The aforementioned problems are overcome and other advantages are provided by a system and method which compensate for eccentricity in an idler roll of a multiple-color printer, and thereby preserve registration among the images of the various imaging stations. While the invention has applicability generally to conveyor systems wherein there is an eccentric element disturbing registration among workstations located at opposite sides of an idler roll, the invention is particularly applicable and advantageous to the case of the multiple-color printer having imaging stations disposed along a photoreceptor belt for producing images on the belt, and wherein the belt passes around an idler roll. In an embodiment of the invention wherein the physical size of the multiple-color printer is reduced, one or more of the imaging stations is disposed on one side of the idler roll, for example the right-hand side, and a plurality of the imaging stations is disposed on the opposite side of the idler roll. Also included within the printer is a belt driver which drives the photoreceptor belt around the idler roll and past the imaging stations.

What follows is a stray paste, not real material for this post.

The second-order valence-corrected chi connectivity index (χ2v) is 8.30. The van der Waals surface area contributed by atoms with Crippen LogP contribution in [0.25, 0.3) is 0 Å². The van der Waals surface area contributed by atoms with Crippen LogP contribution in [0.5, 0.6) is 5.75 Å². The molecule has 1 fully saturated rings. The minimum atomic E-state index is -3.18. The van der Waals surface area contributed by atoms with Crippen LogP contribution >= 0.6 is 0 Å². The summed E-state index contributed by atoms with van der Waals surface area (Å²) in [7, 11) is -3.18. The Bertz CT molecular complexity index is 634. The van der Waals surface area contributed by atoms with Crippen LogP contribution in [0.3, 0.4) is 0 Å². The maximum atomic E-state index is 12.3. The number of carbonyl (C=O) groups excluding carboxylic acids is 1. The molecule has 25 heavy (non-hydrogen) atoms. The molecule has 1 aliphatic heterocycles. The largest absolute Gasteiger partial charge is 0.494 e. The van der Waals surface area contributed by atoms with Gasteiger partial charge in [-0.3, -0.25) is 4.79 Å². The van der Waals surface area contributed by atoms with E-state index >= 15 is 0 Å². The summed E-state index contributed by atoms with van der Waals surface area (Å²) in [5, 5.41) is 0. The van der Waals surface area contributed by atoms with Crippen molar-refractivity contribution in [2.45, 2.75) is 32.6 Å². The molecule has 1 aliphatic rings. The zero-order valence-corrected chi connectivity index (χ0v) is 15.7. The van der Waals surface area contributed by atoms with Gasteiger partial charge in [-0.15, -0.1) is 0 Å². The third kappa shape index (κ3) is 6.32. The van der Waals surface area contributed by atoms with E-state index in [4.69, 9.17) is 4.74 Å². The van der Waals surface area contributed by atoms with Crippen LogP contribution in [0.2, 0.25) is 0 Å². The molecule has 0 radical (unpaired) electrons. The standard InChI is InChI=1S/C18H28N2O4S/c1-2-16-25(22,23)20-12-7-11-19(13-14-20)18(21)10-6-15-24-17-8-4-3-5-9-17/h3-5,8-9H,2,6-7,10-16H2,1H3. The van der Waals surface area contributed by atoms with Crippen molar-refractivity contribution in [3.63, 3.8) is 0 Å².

In accordance with the invention, compensation for eccentricity in the idler roll to preserve registration among the images of the imaging stations is accomplished, in accordance with one embodiment of the invention, by providing a correction to the driver to alter the speed of the belt by an amount which counteracts the effects of the apparent shift in speed of the belt observed at the one or more right-hand imaging stations. Alternatively, in accordance with further embodiment of the invention, the correction is applied to the timing circuitry which drives a laser scanner or LED (light emitting diode) imaging array within each of the one or more right-hand imaging stations, such that the times of occurrence of the respective scans are altered to compensate for the apparent shift in the speed of the belt. Such compensation must be synchronized with rotation of the idler roll. Accordingly, the idler roll is provided with an index which is sensed by a sensor, the sensing of the index establishing a once-per-revolution synchronization signal by which a pattern of speed alteration is synchronized with the rotation of the idler roll.